It is that time of the year, baseball fans. America's favorite pastime has made its way back to Robstown with the Coastal Bend Thunder, and I for one am excited about the opportunity being presented to the city and surrounding areas.

Talking with various members of the community, there seems to be a buzz being generated about the new team, which is a member of United League Baseball. This in and of itself has caused various levels of excitement to form around town. Former big league players and those with familial ties to Major League Baseball Hall of Fame inductees make up the Thunder's roster, while ownership is utilizing local personnel to help the team form ties within the community.

That, to me, is the most important aspect of what the Thunder are doing that its predecessors, the Corpus Christi Beach Dawgs, failed to do in countless ways. Naming its team for a city it did not reside in, and utilizing a landmark that is a 30-minute drive away from the stadium, did not help the Dawgs, either.

Because of that, and also due to extremely poor marketing, the team failed to form a bond or a connection with the citizens of western Nueces County. Residents, already mistrusting of the Beach Dawgs because of the sudden and immediate flight of the Coastal Bend Aviators after the 2007 baseball season, were being asked to support a team they had no reason to trust.

This time around, with the Coastal Bend Thunder, the league opted for a more regional name, recognizing the fact that this team is not just Robstown's team - it is the region's, all the way from Kingsville to Corpus Christi. Sure, Corpus Christi has the Houston Astros-affiliated Hooks, but independent baseball offers a product with players that put on their uniforms not for money, but for the love of the sport, and maybe even a chance at getting noticed by a professional scout.

When the Aviators first came to town, more than 4,000 people packed Fairgrounds Field in support of the team. Those numbers later declined after the Hooks came to town, with the Beach Dawgs' mistakes helping to drive those figures down into the hundreds.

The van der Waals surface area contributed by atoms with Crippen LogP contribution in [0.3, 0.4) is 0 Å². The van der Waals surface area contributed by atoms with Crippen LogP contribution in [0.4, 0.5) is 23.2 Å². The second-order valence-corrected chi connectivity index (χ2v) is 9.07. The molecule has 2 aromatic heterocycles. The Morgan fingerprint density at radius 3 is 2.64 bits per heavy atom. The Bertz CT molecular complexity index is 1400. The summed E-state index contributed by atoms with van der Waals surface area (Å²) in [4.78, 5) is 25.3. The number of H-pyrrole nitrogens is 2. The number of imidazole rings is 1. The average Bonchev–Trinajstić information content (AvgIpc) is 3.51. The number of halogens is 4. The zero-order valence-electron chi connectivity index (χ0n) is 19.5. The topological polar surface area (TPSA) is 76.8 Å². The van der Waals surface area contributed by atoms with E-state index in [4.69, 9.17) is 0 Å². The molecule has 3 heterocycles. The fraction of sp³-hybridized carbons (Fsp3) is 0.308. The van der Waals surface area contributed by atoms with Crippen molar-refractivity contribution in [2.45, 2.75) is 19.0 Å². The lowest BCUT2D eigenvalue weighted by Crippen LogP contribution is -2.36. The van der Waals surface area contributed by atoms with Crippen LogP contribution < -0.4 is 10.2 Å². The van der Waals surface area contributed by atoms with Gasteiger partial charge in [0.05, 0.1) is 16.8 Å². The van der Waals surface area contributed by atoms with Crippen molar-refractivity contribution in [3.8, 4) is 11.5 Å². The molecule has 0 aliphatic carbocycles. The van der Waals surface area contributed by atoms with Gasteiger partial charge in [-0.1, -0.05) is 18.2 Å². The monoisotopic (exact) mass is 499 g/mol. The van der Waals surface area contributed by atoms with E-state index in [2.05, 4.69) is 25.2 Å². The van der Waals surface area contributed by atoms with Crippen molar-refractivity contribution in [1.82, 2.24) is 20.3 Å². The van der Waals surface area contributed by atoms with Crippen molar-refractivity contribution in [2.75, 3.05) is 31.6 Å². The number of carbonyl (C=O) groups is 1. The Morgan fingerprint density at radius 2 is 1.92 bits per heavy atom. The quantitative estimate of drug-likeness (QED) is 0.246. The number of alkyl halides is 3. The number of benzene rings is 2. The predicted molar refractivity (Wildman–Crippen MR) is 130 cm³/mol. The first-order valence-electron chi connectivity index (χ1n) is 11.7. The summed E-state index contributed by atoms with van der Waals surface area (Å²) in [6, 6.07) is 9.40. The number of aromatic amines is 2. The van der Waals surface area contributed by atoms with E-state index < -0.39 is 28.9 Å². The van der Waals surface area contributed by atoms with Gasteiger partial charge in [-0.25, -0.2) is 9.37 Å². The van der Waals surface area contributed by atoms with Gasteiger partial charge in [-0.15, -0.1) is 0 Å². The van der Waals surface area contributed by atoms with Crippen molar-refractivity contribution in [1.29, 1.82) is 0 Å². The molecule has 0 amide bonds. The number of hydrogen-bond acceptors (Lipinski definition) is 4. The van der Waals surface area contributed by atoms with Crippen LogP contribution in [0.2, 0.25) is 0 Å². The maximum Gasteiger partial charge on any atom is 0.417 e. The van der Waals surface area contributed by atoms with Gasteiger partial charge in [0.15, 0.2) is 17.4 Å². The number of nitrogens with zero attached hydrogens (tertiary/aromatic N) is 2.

But part of the problem was the fans in general. The Beach Dawgs, mistakes and all, were a winning team. They led their division and had earned a playoff spot in their first and only season at Fairgrounds Field, which was more than the Aviators ever did in their five seasons at the stadium. And still, the fans stayed away.

The Thunder organization seems to be off on the right foot, doing what it can to connect with the community, and some residents seem to be responding with open arms.

There are citizens in Robstown and Corpus Christi who are housing players during the team's inaugural season, extending assistance to players who may be hundreds or thousands of miles away from home, all in search of a dream.

Sure, you do not have to house a player to show your support, but how many people will put aside their mistrust or negativity in order to give this new team a chance to succeed?

My advice is to head out to a ballgame and show your support for a group of players and management who are here to show the sports world what independent baseball in South Texas is all about.

Tim Olmeda is the news editor for the Nueces County Record Star. Readers may contact him via e-mail at